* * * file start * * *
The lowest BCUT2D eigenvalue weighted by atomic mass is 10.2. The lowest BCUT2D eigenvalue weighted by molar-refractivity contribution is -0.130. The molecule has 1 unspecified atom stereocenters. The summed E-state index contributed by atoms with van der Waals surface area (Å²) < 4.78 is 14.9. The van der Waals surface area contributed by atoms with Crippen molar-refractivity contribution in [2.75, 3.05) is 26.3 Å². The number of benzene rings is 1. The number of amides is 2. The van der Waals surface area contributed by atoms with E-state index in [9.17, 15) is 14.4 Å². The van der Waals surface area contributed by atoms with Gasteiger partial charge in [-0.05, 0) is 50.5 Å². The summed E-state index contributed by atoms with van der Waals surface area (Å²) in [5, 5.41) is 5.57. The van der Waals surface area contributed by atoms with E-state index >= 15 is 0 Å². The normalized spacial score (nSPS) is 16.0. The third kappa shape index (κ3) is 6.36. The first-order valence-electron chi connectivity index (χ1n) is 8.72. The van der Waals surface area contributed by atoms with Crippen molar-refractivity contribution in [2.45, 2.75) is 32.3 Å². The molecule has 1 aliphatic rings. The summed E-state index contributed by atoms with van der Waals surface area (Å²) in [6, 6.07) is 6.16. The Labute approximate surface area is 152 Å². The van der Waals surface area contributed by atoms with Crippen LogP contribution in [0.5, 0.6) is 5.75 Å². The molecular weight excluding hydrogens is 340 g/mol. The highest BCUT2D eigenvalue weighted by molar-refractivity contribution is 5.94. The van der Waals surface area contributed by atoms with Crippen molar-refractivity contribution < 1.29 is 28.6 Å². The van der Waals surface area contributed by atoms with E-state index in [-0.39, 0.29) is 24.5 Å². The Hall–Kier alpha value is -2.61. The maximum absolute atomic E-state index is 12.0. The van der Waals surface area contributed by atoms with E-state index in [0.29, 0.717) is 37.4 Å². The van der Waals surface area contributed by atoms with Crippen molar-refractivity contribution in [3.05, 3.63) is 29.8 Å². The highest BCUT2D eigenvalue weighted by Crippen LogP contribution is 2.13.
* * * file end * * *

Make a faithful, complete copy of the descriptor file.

The lowest BCUT2D eigenvalue weighted by atomic mass is 10.2. The lowest BCUT2D eigenvalue weighted by molar-refractivity contribution is -0.130. The molecule has 1 unspecified atom stereocenters. The summed E-state index contributed by atoms with van der Waals surface area (Å²) < 4.78 is 14.9. The van der Waals surface area contributed by atoms with Crippen molar-refractivity contribution in [2.75, 3.05) is 26.3 Å². The number of benzene rings is 1. The number of amides is 2. The van der Waals surface area contributed by atoms with E-state index in [9.17, 15) is 14.4 Å². The van der Waals surface area contributed by atoms with Gasteiger partial charge in [-0.05, 0) is 50.5 Å². The summed E-state index contributed by atoms with van der Waals surface area (Å²) in [5, 5.41) is 5.57. The van der Waals surface area contributed by atoms with E-state index >= 15 is 0 Å². The normalized spacial score (nSPS) is 16.0. The third kappa shape index (κ3) is 6.36. The first-order valence-electron chi connectivity index (χ1n) is 8.72. The van der Waals surface area contributed by atoms with Crippen molar-refractivity contribution in [2.45, 2.75) is 32.3 Å². The molecule has 1 aliphatic rings. The summed E-state index contributed by atoms with van der Waals surface area (Å²) in [6, 6.07) is 6.16. The Labute approximate surface area is 152 Å². The van der Waals surface area contributed by atoms with Crippen LogP contribution in [0.5, 0.6) is 5.75 Å². The molecular weight excluding hydrogens is 340 g/mol. The highest BCUT2D eigenvalue weighted by molar-refractivity contribution is 5.94. The van der Waals surface area contributed by atoms with Crippen molar-refractivity contribution < 1.29 is 28.6 Å². The van der Waals surface area contributed by atoms with E-state index in [-0.39, 0.29) is 24.5 Å². The Hall–Kier alpha value is -2.61. The maximum absolute atomic E-state index is 12.0. The van der Waals surface area contributed by atoms with E-state index in [0.29, 0.717) is 37.4 Å². The van der Waals surface area contributed by atoms with Crippen molar-refractivity contribution in [3.05, 3.63) is 29.8 Å². The highest BCUT2D eigenvalue weighted by Crippen LogP contribution is 2.13.